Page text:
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10 of the Most Significant Writers of Ancient Greece

acropolisIt is common knowledge that the foundation of western society derives from ancient Greece and more specifically from scripts of the ancient Greek scientist and philosophers whose writings have survived more or less complete. Listed below are ten ancient Greek writers whose works have had a huge impact on modern society and culture worldwide.
8th century BC
He is mainly known for Iliad and Odyssey, the most famous epic poems. The Iliad is the oldest work of western literature. In ancient Greece, people considered themselves uneducated if they had not read both the Iliad and the Odyssey. What is odd is that there is no knowledge of Homer’s life to such an extent that historians dispute his existence.
496-406 BC
Sophocles was one of the three great tragedians of ancient Greece along with Aeschylus and Euripides. He wrote 123 tragedies during his life, but only seven of which have completely survived including Antigone, Oedipus the King and Electra. He is known to have developed the art of theatre by introducing initiatives such as the addition of a third actor and scenography.
484-425 BC
Herodotus is considered by many the father of history. He was the first to approach history as a science. It is worth mentioning that the word history itself comes from his book Histories which in Greek means “stories.”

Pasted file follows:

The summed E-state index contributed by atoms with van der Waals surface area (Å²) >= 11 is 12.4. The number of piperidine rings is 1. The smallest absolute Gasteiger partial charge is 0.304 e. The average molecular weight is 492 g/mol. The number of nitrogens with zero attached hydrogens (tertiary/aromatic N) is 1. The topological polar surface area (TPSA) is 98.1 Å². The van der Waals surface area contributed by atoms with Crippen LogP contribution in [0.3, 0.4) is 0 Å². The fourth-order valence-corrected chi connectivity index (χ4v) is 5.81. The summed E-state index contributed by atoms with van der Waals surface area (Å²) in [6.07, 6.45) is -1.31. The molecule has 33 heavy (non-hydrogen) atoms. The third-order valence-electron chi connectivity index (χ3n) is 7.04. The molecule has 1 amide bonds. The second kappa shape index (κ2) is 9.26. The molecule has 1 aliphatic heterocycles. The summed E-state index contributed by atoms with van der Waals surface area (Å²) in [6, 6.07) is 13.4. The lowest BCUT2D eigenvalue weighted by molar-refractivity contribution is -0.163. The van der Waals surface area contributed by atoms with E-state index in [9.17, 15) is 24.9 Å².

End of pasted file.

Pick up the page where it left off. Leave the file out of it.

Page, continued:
480-406 BC
Euripides was a tragedian who wrote 95 plays. Only eighteen plays have survived in entity. His most known plays were Alcestis, Medea and Helen. His work was very modern for his time as he portrays strong women and wise slaves.
460-370 BC
Hippocrates is considered the father of medicine. The most famous work of his is the Hippocratic Oath which describes doctoral ethics. Doctors today still take parts of this oath. Hippocrates was the first to have described a series of illness and thus he contributed to medicine.
446-386 BC
Aristophanes was a comic playwright who wrote 40 plays. Only eleven of which have survived entirely. His most famous works were the Ecclesiazusae, the Frogs and Lysistrata. His plays have provided historians with information about life in Athens of that era.
424-348 BC
He was a student of Socrates. The latter never wrote anything of his own. However, his philosophy became known through the works of Plato. Plato was very influenced by his master’s thinking. The most famous of Plato’s work were The Republic and the Symposium.
384-322 BC
He was one of Plato’s students and the first to doubt him. Only 47 of his works have survived. Aristotle is considered the last of the great Greek Philosophers and was the tutor of Alexander the Great. He founded logic as a science.
fl. 300 BC
He was a mathematician and the father of geometry. Although there is not much information on his life, it is known that he was active at the Library of Alexandria. His most famous work is “The Elements” and includes a system of mathematical proofs that today, still remain the basis of mathematics.
287-212 BC
He was a mathematician, an engineer, an inventor and an astronomer. He is the inventor of The Archimedes’ Screw, a mechanism for moving water still used today. The phrase “Eureka” (I have found it) is attributed to him. He is also known to have calculated the value of pi.

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